Dying Light 2 is filled with different ways to lose health where it doesn’t hurt to know how to heal. While this can seem like a basic question, there are several tips and tricks that you may not know about. And you definitely don’t want to lose progress after missing a ledge or a horde of zombies surrounding you.
Our guide covers a variety of methods for healing that can help you keep your health topped off. Everything ranging from easy to craft consumables to different structures you can interact with. Did you know you can even heal yourself with certain weapons?
How to Heal in Dying Light 2
Crafting Medicine For a Low-Level Heal
The first method you’ll learn for recovering health is crafting Medicine. This is typically an easy consumable to craft since you can find the ingredients in common areas. You’ll need to gather 1 Honey and 2 Chamomile which can be found at Roof Groves spread throughout Dying Light 2. The best way to spot a Roof Grove is by looking for tall yellow trees on a roof.
Aside from finding a small amount of Honey and Chamomile, you’ll also get other useful resources here too. Whether it’s UV Shrooms to increase your immunity at night or an extra weapon. While you can repair your weapons, they will eventually break. Another trick to maximize your healing is equipping medic clothing with “Healing Effectiveness” buffs.
Other Useful Consumables You Can Loot
The second method is using other consumables that you can find and/or craft as well. You likely won’t loot tons of Regeneration Boosters but these are also great for healing. Instead of giving you a chunk of health instantly as Medicine does, you’ll heal over time. In the long run, you’ll heal more from a Regeneration Booster than a low-level Medicine.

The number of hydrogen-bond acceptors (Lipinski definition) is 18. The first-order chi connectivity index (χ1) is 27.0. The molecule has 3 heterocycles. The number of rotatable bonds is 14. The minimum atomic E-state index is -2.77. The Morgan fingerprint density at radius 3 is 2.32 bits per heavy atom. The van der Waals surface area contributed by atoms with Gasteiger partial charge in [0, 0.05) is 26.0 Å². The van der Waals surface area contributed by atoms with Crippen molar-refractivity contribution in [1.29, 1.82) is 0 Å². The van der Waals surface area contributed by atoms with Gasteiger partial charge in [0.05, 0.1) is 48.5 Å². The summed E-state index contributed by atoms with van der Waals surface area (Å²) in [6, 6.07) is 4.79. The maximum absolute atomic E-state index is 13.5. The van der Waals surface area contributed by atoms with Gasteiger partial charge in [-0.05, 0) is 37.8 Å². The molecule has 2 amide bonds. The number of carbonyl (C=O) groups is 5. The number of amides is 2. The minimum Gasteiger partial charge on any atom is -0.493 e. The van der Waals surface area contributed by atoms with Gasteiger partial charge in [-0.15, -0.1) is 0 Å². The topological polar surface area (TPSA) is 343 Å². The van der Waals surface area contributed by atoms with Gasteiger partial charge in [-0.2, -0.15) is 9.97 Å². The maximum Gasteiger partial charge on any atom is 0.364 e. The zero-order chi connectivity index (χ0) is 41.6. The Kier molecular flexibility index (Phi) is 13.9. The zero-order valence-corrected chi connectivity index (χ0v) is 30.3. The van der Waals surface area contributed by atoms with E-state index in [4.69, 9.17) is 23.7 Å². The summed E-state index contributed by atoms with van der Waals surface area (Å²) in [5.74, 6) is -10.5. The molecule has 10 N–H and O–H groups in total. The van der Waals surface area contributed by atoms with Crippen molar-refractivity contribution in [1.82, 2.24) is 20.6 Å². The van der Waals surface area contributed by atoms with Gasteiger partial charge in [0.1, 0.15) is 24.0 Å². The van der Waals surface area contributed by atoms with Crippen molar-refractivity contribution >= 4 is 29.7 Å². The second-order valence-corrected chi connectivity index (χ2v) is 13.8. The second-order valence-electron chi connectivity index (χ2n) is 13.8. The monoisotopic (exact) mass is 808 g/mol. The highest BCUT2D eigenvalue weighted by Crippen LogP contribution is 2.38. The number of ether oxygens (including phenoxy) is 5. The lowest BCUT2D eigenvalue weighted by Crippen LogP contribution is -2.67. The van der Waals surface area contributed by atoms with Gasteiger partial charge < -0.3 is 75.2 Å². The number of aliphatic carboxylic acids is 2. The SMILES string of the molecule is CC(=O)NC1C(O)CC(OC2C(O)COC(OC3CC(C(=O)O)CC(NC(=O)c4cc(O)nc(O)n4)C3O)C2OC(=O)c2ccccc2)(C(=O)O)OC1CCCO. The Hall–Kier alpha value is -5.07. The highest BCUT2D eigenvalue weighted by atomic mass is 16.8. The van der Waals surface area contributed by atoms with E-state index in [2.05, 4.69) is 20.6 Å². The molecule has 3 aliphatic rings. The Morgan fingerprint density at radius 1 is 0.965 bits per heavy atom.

As long as you get the blueprint from a Craftmaster NPC, you can craft Regeneration Boosters too. This requires 1 Honey and 1 Poppy to craft. So you can still get the Honey relatively easily, but Poppies are rarer.
My favorite consumable for healing is the Military Medkit which can’t be crafted. This is an Artifact consumable that completely heals you regardless of how low your health is. And as an added bonus, the time to use it is significantly quicker than Medicine.
With that said, you should still take advantage of upgrading your blueprints at a Craftmaster to get more out of your consumables. It’s easy to forget that weapon mods aren’t the only upgradable blueprint. As long as you’re hunting tough zombies, you’ll get the trophies for stronger Medicine too.
Interactable Structures You Can Heal At
A useful way to recover health without using any items is taking advantage of Rain Collectors and Fountains. You won’t restore a ton of health but this can make a big difference in the meantime. Keep an eye out for large Rain Collectors near outposts that have a large blue tarp at the top. You can interact with them to heal a small amount.
As you get further in Dying Light 2, you’ll start unlocking water towers that can bring water to the region. Once you activate a water tower, fountains will start working in that area. These can be difficult to find so I wouldn’t rely on them. But, they’re another way to get some health similar to Rain Collectors. Fortunately, they will glow nearby when using your Survivor Sense.
The Benefits of Safehouses and Active Outposts
Aside from using Rain Collectors to heal at safehouses, there is one method easy to overlook. As you make your way through the city of Villedor, you’ll continue to unlock safehouses and small outposts to rest. While not every single one will have a player stash, they all have a place to sleep.
For whatever reason, the Dying Light 2 tips don’t seem to mention that you can heal by resting. It’s easy to think that resting is only a way to pass time to the morning or night. Even though it completely heals you as well as shifts the time of day.
That’s all there is to this Dying Light 2 guide on how to heal. Make sure to take advantage of increasing your health by collecting inhibitors as well. You’ll also get to unlock more combat skills by having a higher health maximum.
Jeff is a journalist with over 10 years of experience writing, streaming, and making content about video games. With an associate degree in journalism, he’s a sucker for RPGs, survival games, roguelikes, and more.